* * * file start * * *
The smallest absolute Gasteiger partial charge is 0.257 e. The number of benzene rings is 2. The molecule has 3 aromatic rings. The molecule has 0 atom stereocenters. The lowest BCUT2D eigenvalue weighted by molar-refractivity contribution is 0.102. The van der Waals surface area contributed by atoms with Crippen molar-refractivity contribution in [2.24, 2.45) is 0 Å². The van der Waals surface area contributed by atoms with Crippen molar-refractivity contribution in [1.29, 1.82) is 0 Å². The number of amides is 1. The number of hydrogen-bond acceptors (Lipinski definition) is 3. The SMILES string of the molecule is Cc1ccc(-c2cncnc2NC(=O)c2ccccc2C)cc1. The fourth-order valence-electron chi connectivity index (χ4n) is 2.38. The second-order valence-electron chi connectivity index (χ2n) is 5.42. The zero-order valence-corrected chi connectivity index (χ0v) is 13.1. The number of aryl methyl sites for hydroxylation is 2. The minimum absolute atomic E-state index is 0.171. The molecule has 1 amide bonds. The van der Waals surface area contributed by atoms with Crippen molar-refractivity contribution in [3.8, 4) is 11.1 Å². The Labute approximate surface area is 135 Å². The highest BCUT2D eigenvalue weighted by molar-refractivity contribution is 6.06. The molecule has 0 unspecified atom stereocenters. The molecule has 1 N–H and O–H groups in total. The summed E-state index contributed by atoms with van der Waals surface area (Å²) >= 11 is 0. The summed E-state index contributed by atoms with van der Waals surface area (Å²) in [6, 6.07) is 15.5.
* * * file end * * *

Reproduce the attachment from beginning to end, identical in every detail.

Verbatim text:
The smallest absolute Gasteiger partial charge is 0.257 e. The number of benzene rings is 2. The molecule has 3 aromatic rings. The molecule has 0 atom stereocenters. The lowest BCUT2D eigenvalue weighted by molar-refractivity contribution is 0.102. The van der Waals surface area contributed by atoms with Crippen molar-refractivity contribution in [2.24, 2.45) is 0 Å². The van der Waals surface area contributed by atoms with Crippen molar-refractivity contribution in [1.29, 1.82) is 0 Å². The number of amides is 1. The number of hydrogen-bond acceptors (Lipinski definition) is 3. The SMILES string of the molecule is Cc1ccc(-c2cncnc2NC(=O)c2ccccc2C)cc1. The fourth-order valence-electron chi connectivity index (χ4n) is 2.38. The second-order valence-electron chi connectivity index (χ2n) is 5.42. The zero-order valence-corrected chi connectivity index (χ0v) is 13.1. The number of aryl methyl sites for hydroxylation is 2. The minimum absolute atomic E-state index is 0.171. The molecule has 1 amide bonds. The van der Waals surface area contributed by atoms with Crippen molar-refractivity contribution in [3.8, 4) is 11.1 Å². The Labute approximate surface area is 135 Å². The highest BCUT2D eigenvalue weighted by molar-refractivity contribution is 6.06. The molecule has 0 unspecified atom stereocenters. The molecule has 1 N–H and O–H groups in total. The summed E-state index contributed by atoms with van der Waals surface area (Å²) >= 11 is 0. The summed E-state index contributed by atoms with van der Waals surface area (Å²) in [6, 6.07) is 15.5.